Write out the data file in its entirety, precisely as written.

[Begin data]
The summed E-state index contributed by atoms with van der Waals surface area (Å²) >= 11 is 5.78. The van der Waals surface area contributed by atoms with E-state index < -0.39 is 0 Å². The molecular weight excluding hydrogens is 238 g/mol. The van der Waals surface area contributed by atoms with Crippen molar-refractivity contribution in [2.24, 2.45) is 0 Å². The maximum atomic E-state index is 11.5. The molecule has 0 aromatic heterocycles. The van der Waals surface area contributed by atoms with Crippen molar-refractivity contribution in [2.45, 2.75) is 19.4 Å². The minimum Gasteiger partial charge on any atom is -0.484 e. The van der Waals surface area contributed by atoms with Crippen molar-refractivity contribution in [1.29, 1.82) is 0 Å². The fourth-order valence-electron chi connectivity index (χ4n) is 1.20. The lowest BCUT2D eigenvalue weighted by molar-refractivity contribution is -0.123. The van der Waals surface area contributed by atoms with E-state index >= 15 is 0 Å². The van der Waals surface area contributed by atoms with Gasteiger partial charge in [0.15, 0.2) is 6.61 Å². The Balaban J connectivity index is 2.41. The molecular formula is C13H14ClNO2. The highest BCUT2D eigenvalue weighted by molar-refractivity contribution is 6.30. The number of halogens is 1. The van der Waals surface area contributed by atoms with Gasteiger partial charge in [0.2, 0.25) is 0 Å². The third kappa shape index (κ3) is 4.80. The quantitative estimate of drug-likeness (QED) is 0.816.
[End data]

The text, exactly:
The summed E-state index contributed by atoms with van der Waals surface area (Å²) >= 11 is 5.78. The van der Waals surface area contributed by atoms with E-state index < -0.39 is 0 Å². The molecular weight excluding hydrogens is 238 g/mol. The van der Waals surface area contributed by atoms with Crippen molar-refractivity contribution in [2.24, 2.45) is 0 Å². The maximum atomic E-state index is 11.5. The molecule has 0 aromatic heterocycles. The van der Waals surface area contributed by atoms with Crippen molar-refractivity contribution in [2.45, 2.75) is 19.4 Å². The minimum Gasteiger partial charge on any atom is -0.484 e. The van der Waals surface area contributed by atoms with Crippen molar-refractivity contribution in [1.29, 1.82) is 0 Å². The fourth-order valence-electron chi connectivity index (χ4n) is 1.20. The lowest BCUT2D eigenvalue weighted by molar-refractivity contribution is -0.123. The van der Waals surface area contributed by atoms with E-state index >= 15 is 0 Å². The van der Waals surface area contributed by atoms with Gasteiger partial charge in [0.15, 0.2) is 6.61 Å². The Balaban J connectivity index is 2.41. The molecular formula is C13H14ClNO2. The highest BCUT2D eigenvalue weighted by molar-refractivity contribution is 6.30. The number of halogens is 1. The van der Waals surface area contributed by atoms with Gasteiger partial charge in [0.2, 0.25) is 0 Å². The third kappa shape index (κ3) is 4.80. The quantitative estimate of drug-likeness (QED) is 0.816.